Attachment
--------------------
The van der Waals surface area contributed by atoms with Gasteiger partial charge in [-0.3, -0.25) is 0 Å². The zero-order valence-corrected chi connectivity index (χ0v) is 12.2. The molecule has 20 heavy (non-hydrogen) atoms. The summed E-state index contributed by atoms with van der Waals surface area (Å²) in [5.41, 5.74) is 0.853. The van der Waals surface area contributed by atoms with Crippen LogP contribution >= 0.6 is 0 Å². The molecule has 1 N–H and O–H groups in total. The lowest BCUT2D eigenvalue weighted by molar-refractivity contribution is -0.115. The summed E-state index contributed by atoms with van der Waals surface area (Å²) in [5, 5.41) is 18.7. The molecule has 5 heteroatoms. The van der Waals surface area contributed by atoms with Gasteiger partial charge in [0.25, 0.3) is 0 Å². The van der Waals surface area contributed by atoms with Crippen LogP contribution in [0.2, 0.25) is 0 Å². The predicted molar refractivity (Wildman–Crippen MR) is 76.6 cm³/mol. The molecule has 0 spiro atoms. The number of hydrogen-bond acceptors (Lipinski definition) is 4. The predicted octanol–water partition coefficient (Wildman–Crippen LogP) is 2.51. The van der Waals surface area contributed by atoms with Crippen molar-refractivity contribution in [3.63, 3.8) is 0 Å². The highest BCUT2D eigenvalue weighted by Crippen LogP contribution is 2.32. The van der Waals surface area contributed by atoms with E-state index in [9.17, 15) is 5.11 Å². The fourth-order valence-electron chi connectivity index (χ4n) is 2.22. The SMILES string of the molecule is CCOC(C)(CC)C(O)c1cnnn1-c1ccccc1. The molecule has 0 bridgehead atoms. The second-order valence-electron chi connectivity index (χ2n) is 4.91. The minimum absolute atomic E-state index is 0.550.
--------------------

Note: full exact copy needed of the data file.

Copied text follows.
The van der Waals surface area contributed by atoms with Gasteiger partial charge in [-0.3, -0.25) is 0 Å². The zero-order valence-corrected chi connectivity index (χ0v) is 12.2. The molecule has 20 heavy (non-hydrogen) atoms. The summed E-state index contributed by atoms with van der Waals surface area (Å²) in [5.41, 5.74) is 0.853. The van der Waals surface area contributed by atoms with Crippen LogP contribution >= 0.6 is 0 Å². The molecule has 1 N–H and O–H groups in total. The lowest BCUT2D eigenvalue weighted by molar-refractivity contribution is -0.115. The summed E-state index contributed by atoms with van der Waals surface area (Å²) in [5, 5.41) is 18.7. The molecule has 5 heteroatoms. The van der Waals surface area contributed by atoms with Gasteiger partial charge in [0.25, 0.3) is 0 Å². The van der Waals surface area contributed by atoms with Crippen LogP contribution in [0.2, 0.25) is 0 Å². The predicted molar refractivity (Wildman–Crippen MR) is 76.6 cm³/mol. The molecule has 0 spiro atoms. The number of hydrogen-bond acceptors (Lipinski definition) is 4. The predicted octanol–water partition coefficient (Wildman–Crippen LogP) is 2.51. The van der Waals surface area contributed by atoms with Crippen molar-refractivity contribution in [3.63, 3.8) is 0 Å². The highest BCUT2D eigenvalue weighted by Crippen LogP contribution is 2.32. The van der Waals surface area contributed by atoms with E-state index in [9.17, 15) is 5.11 Å². The fourth-order valence-electron chi connectivity index (χ4n) is 2.22. The SMILES string of the molecule is CCOC(C)(CC)C(O)c1cnnn1-c1ccccc1. The molecule has 0 bridgehead atoms. The second-order valence-electron chi connectivity index (χ2n) is 4.91. The minimum absolute atomic E-state index is 0.550.